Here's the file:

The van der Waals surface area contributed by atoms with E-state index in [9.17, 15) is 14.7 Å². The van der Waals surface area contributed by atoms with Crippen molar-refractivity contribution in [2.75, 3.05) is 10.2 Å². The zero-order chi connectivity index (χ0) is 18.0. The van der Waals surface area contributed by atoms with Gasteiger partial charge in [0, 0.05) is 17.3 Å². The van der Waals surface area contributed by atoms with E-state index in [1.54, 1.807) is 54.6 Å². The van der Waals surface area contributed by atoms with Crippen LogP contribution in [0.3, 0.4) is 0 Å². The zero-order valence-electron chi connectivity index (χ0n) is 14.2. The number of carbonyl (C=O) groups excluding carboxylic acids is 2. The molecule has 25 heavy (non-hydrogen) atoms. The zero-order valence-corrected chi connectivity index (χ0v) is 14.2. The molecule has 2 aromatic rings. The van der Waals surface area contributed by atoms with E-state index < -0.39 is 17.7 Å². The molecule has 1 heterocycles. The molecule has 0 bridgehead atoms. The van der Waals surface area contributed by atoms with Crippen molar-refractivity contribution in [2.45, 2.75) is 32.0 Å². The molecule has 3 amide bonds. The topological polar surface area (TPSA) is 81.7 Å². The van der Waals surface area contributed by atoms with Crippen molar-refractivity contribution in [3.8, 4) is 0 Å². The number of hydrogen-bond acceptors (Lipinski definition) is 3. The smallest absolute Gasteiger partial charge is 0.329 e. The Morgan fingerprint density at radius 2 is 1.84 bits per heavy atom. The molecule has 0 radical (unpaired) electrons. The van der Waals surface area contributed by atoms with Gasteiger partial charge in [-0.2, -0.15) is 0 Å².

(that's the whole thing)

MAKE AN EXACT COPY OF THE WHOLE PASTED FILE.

The van der Waals surface area contributed by atoms with E-state index in [9.17, 15) is 14.7 Å². The van der Waals surface area contributed by atoms with Crippen molar-refractivity contribution in [2.75, 3.05) is 10.2 Å². The zero-order chi connectivity index (χ0) is 18.0. The van der Waals surface area contributed by atoms with Gasteiger partial charge in [0, 0.05) is 17.3 Å². The van der Waals surface area contributed by atoms with E-state index in [1.54, 1.807) is 54.6 Å². The van der Waals surface area contributed by atoms with Crippen LogP contribution in [0.3, 0.4) is 0 Å². The zero-order valence-electron chi connectivity index (χ0n) is 14.2. The number of carbonyl (C=O) groups excluding carboxylic acids is 2. The molecule has 25 heavy (non-hydrogen) atoms. The zero-order valence-corrected chi connectivity index (χ0v) is 14.2. The molecule has 2 aromatic rings. The van der Waals surface area contributed by atoms with E-state index < -0.39 is 17.7 Å². The molecule has 1 heterocycles. The molecule has 0 bridgehead atoms. The van der Waals surface area contributed by atoms with Crippen molar-refractivity contribution in [2.45, 2.75) is 32.0 Å². The molecule has 3 amide bonds. The topological polar surface area (TPSA) is 81.7 Å². The van der Waals surface area contributed by atoms with Crippen molar-refractivity contribution in [3.8, 4) is 0 Å². The number of hydrogen-bond acceptors (Lipinski definition) is 3. The smallest absolute Gasteiger partial charge is 0.329 e. The Morgan fingerprint density at radius 2 is 1.84 bits per heavy atom. The molecule has 0 radical (unpaired) electrons. The van der Waals surface area contributed by atoms with Gasteiger partial charge in [-0.2, -0.15) is 0 Å².